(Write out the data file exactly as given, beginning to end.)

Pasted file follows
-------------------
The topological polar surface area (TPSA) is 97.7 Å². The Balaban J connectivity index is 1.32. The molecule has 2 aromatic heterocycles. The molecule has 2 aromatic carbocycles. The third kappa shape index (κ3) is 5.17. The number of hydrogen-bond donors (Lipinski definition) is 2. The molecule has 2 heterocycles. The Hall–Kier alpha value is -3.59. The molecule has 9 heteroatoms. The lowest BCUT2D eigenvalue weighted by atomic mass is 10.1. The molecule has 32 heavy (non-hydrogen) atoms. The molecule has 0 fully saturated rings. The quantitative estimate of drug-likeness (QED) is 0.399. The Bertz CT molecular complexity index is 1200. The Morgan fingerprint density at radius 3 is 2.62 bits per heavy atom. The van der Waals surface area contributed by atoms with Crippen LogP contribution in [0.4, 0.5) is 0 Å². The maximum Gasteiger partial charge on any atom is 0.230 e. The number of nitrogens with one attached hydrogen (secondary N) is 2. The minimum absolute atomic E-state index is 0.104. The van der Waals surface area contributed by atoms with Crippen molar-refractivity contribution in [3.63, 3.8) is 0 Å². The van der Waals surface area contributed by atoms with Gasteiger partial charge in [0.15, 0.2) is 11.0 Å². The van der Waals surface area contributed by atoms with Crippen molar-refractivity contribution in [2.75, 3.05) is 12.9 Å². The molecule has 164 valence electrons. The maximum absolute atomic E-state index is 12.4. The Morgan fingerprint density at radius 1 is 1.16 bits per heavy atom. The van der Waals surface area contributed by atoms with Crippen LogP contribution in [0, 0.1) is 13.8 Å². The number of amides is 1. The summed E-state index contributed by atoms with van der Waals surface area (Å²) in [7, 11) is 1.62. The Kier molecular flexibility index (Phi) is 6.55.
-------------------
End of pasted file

The topological polar surface area (TPSA) is 97.7 Å². The Balaban J connectivity index is 1.32. The molecule has 2 aromatic heterocycles. The molecule has 2 aromatic carbocycles. The third kappa shape index (κ3) is 5.17. The number of hydrogen-bond donors (Lipinski definition) is 2. The molecule has 2 heterocycles. The Hall–Kier alpha value is -3.59. The molecule has 9 heteroatoms. The lowest BCUT2D eigenvalue weighted by atomic mass is 10.1. The molecule has 32 heavy (non-hydrogen) atoms. The molecule has 0 fully saturated rings. The quantitative estimate of drug-likeness (QED) is 0.399. The Bertz CT molecular complexity index is 1200. The Morgan fingerprint density at radius 3 is 2.62 bits per heavy atom. The van der Waals surface area contributed by atoms with Crippen LogP contribution in [0.4, 0.5) is 0 Å². The maximum Gasteiger partial charge on any atom is 0.230 e. The number of nitrogens with one attached hydrogen (secondary N) is 2. The minimum absolute atomic E-state index is 0.104. The van der Waals surface area contributed by atoms with Crippen molar-refractivity contribution in [3.63, 3.8) is 0 Å². The van der Waals surface area contributed by atoms with Gasteiger partial charge in [0.15, 0.2) is 11.0 Å². The van der Waals surface area contributed by atoms with Crippen molar-refractivity contribution in [2.75, 3.05) is 12.9 Å². The molecule has 164 valence electrons. The maximum absolute atomic E-state index is 12.4. The Morgan fingerprint density at radius 1 is 1.16 bits per heavy atom. The van der Waals surface area contributed by atoms with Crippen LogP contribution in [0, 0.1) is 13.8 Å². The number of amides is 1. The summed E-state index contributed by atoms with van der Waals surface area (Å²) in [7, 11) is 1.62. The Kier molecular flexibility index (Phi) is 6.55.